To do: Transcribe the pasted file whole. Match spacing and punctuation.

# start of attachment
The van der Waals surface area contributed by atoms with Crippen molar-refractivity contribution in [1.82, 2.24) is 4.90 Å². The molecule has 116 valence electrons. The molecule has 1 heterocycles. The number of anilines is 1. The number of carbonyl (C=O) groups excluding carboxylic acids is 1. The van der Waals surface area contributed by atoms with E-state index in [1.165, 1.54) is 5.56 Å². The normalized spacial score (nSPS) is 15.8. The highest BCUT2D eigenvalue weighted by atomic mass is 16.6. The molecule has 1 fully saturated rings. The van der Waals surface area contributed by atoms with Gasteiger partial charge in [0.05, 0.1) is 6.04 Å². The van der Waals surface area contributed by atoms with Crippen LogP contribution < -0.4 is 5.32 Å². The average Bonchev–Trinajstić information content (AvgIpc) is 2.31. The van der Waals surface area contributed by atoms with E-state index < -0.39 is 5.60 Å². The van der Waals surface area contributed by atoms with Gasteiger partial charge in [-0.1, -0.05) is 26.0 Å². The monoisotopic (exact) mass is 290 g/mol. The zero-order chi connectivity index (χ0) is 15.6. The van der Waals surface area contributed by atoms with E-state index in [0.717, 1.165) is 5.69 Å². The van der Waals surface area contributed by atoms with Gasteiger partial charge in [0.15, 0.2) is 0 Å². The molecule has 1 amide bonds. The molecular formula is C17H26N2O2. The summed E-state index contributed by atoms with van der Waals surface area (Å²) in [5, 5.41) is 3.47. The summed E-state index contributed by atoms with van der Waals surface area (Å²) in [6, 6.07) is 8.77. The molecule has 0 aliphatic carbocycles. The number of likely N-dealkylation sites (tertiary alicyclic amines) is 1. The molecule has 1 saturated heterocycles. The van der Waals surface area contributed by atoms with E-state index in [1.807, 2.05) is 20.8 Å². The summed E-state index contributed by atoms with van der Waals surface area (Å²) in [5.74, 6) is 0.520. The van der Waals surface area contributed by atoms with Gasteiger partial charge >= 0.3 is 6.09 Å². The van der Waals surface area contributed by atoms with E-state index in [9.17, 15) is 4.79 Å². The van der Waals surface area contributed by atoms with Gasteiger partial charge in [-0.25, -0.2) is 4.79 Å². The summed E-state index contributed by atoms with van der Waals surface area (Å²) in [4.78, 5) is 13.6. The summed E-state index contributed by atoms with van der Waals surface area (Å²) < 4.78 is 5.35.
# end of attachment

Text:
The van der Waals surface area contributed by atoms with Crippen molar-refractivity contribution in [1.82, 2.24) is 4.90 Å². The molecule has 116 valence electrons. The molecule has 1 heterocycles. The number of anilines is 1. The number of carbonyl (C=O) groups excluding carboxylic acids is 1. The van der Waals surface area contributed by atoms with E-state index in [1.165, 1.54) is 5.56 Å². The normalized spacial score (nSPS) is 15.8. The highest BCUT2D eigenvalue weighted by atomic mass is 16.6. The molecule has 1 fully saturated rings. The van der Waals surface area contributed by atoms with Gasteiger partial charge in [0.05, 0.1) is 6.04 Å². The van der Waals surface area contributed by atoms with Crippen LogP contribution < -0.4 is 5.32 Å². The average Bonchev–Trinajstić information content (AvgIpc) is 2.31. The van der Waals surface area contributed by atoms with E-state index < -0.39 is 5.60 Å². The van der Waals surface area contributed by atoms with Gasteiger partial charge in [-0.1, -0.05) is 26.0 Å². The monoisotopic (exact) mass is 290 g/mol. The zero-order chi connectivity index (χ0) is 15.6. The van der Waals surface area contributed by atoms with E-state index in [0.717, 1.165) is 5.69 Å². The van der Waals surface area contributed by atoms with Gasteiger partial charge in [0.15, 0.2) is 0 Å². The molecule has 1 amide bonds. The molecular formula is C17H26N2O2. The summed E-state index contributed by atoms with van der Waals surface area (Å²) in [5, 5.41) is 3.47. The summed E-state index contributed by atoms with van der Waals surface area (Å²) in [6, 6.07) is 8.77. The molecule has 0 aliphatic carbocycles. The number of likely N-dealkylation sites (tertiary alicyclic amines) is 1. The molecule has 1 saturated heterocycles. The van der Waals surface area contributed by atoms with E-state index in [1.807, 2.05) is 20.8 Å². The summed E-state index contributed by atoms with van der Waals surface area (Å²) in [5.74, 6) is 0.520. The van der Waals surface area contributed by atoms with Gasteiger partial charge >= 0.3 is 6.09 Å². The van der Waals surface area contributed by atoms with E-state index in [9.17, 15) is 4.79 Å². The van der Waals surface area contributed by atoms with Gasteiger partial charge in [-0.25, -0.2) is 4.79 Å². The summed E-state index contributed by atoms with van der Waals surface area (Å²) in [4.78, 5) is 13.6. The summed E-state index contributed by atoms with van der Waals surface area (Å²) < 4.78 is 5.35.